Today is an unusual blog, for I link no articles, do no research, refer to no one else's thoughts. But I feel compelled to write something about the final landing of the final space shuttle mission, that of Atlantis. It truly is the end of an era, the era of manned NASA space missions, and the end of the era of the albatross that has shackled (perhaps deliberately) the public American manned space program in low Earth orbit since the heady lunar days of Apollo. As NASA parks unmanned interplanetary probes with ion propulsion around asteroids, prepares to send nuclear powered rovers to Gale Crater on Mars, I wonder, incredulously, why for decades we stuck with this albatross and relic from 1970s planning for so long for our manned missions. The space shuttle never lived up to the promises we were given back then, and cost us the lives of highly trained astronauts not once, but on two occasions.
Worse, all the grand visions and planning that I remember so well as a boy growing up in the turbulent 1960s of colonies on the Moon and manned missions to Mars before the end of the last century fell by the wayside, as we played with Tinkertoys and Lincoln Logs building the international space station by means of the shuttle albatross. All the benefits that resulted from the Apollo program - just think of the computer on your desktop for one implication - would have been magnified by those grander visions exponentially.
As the shuttle was preparing for retirement, however, we were told about the US Air Force's unmanned robotic shuttle-drone, about Gary McKinnon's hacking into NASA and defense department computers, and his insistence to this day that he saw the names of "ships" and "personnel" for a secret space program. We were told also of Ronal Reagan's own debriefing, something that may have slipped past the censors, that the USA had a personnel-carrying capacity in space of 300 persons, far beyond the carrying capacity of America's shuttle fleet at any time.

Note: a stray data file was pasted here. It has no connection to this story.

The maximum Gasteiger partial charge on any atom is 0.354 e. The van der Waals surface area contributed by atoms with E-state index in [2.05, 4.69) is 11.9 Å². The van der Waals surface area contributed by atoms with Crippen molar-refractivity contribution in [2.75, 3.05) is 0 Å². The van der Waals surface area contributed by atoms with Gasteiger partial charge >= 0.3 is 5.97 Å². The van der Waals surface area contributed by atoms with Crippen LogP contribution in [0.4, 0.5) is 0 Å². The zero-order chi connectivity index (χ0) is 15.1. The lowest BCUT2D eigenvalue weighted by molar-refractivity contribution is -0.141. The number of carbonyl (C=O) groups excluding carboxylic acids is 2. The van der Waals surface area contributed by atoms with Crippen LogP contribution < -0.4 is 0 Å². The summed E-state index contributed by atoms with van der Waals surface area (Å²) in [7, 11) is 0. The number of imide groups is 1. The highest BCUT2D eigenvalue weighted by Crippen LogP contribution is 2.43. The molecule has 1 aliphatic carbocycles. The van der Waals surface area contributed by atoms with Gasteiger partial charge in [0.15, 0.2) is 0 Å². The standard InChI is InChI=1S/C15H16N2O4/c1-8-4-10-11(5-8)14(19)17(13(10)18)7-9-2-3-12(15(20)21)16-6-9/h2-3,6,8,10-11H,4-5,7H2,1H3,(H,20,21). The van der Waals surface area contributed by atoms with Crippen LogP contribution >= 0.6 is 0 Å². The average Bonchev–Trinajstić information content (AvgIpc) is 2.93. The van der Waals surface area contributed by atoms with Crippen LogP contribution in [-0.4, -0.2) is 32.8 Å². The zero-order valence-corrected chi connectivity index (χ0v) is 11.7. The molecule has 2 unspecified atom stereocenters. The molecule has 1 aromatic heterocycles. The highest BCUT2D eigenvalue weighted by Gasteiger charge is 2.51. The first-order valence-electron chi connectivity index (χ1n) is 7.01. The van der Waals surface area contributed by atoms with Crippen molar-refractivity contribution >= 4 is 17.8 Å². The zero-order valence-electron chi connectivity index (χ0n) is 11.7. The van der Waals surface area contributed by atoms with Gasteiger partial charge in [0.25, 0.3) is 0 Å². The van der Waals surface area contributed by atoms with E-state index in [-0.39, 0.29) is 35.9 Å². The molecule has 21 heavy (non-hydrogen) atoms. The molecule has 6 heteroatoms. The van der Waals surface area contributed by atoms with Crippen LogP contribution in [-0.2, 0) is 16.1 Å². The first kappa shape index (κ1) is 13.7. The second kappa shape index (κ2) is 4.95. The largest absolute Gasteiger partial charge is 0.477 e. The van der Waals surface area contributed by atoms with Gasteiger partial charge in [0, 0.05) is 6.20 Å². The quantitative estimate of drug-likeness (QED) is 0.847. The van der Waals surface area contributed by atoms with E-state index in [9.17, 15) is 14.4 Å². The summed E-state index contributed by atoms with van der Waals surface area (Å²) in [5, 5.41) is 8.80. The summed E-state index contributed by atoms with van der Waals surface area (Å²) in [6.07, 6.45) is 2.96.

And all this is just the stuff we know about. If the adage holds true that what is classified is at least one, if not two or three, decades in advance of what is publicly revealed, then perhaps the albatross was retired, not because it had outlived its always questionable usefulness, but because the real manned goings on in space are of such a nature that they must remain deeply covert, for I can no more believe the USA would relinquish manned space flight any more than I can that Russia, China, or Europe would do so. Space is the strategic high ground; it is an inevitable magnet to the world powers' militaries, and it will remain so.
It remains for the public to be convinced that we need to remain in space publicly, for that, as so many others have also said, would pay big long term economic benefits to people here on terra firma. Look again at the technologies being utilized by NASA now in its unmanned probes, and extrapolate from them the possibilities for manned space flight, and you will probably reach the same conclusion that I do: there really is no excuse not to have manned missions, and interplanetary ones at that.
The question is: Why aren't we doing so(assuming, of course, that if there is a secret program, it is not already doing so)? The only conclusion I can come to is that any public programs must somehow have been warned off from doing so, by someone. The question is who, and why? That would open a Pandora's box of speculation, which I choose not to open here. Perhaps, as I blogged in an earlier article, the decision has been taken to surrender any public manned programs to commercial and private development, leaving the government's role strictly military.
Personally, I would hope that as the shuttle era ends, that we can have a new national debate about the role - and from my point of view, need - for a continued manned program. We have been on a thirty-plus years' diversion. It's time to start thinking of deep space once again, and of the necessary technologies to get us there.